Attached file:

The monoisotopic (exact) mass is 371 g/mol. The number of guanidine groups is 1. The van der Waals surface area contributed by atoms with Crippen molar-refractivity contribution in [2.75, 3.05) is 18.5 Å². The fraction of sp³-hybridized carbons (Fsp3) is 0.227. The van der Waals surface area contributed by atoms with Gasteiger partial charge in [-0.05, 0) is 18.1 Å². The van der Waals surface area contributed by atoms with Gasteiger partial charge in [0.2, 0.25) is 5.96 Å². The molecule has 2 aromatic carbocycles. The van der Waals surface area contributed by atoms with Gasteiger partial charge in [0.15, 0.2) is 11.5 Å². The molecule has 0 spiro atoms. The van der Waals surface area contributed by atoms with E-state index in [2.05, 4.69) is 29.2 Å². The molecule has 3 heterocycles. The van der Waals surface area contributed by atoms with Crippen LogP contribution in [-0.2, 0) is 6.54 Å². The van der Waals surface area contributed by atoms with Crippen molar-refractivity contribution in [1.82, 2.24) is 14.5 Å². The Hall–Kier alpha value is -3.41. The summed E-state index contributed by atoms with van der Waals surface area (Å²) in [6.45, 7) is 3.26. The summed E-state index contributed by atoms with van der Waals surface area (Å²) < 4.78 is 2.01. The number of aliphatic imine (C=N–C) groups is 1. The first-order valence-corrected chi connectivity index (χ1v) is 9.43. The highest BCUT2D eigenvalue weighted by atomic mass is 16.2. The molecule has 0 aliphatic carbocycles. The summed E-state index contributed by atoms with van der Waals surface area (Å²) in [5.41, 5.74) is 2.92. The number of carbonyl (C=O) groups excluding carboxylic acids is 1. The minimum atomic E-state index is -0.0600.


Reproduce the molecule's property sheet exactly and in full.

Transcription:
The monoisotopic (exact) mass is 371 g/mol. The number of guanidine groups is 1. The van der Waals surface area contributed by atoms with Crippen molar-refractivity contribution in [2.75, 3.05) is 18.5 Å². The fraction of sp³-hybridized carbons (Fsp3) is 0.227. The van der Waals surface area contributed by atoms with Gasteiger partial charge in [-0.05, 0) is 18.1 Å². The van der Waals surface area contributed by atoms with Gasteiger partial charge in [0.2, 0.25) is 5.96 Å². The molecule has 2 aromatic carbocycles. The van der Waals surface area contributed by atoms with Gasteiger partial charge in [0.15, 0.2) is 11.5 Å². The molecule has 0 spiro atoms. The van der Waals surface area contributed by atoms with E-state index in [2.05, 4.69) is 29.2 Å². The molecule has 3 heterocycles. The van der Waals surface area contributed by atoms with Crippen LogP contribution in [-0.2, 0) is 6.54 Å². The van der Waals surface area contributed by atoms with Crippen molar-refractivity contribution in [1.82, 2.24) is 14.5 Å². The Hall–Kier alpha value is -3.41. The summed E-state index contributed by atoms with van der Waals surface area (Å²) in [6.45, 7) is 3.26. The summed E-state index contributed by atoms with van der Waals surface area (Å²) < 4.78 is 2.01. The number of aliphatic imine (C=N–C) groups is 1. The first-order valence-corrected chi connectivity index (χ1v) is 9.43. The highest BCUT2D eigenvalue weighted by atomic mass is 16.2. The molecule has 0 aliphatic carbocycles. The summed E-state index contributed by atoms with van der Waals surface area (Å²) in [5.41, 5.74) is 2.92. The number of carbonyl (C=O) groups excluding carboxylic acids is 1. The minimum atomic E-state index is -0.0600.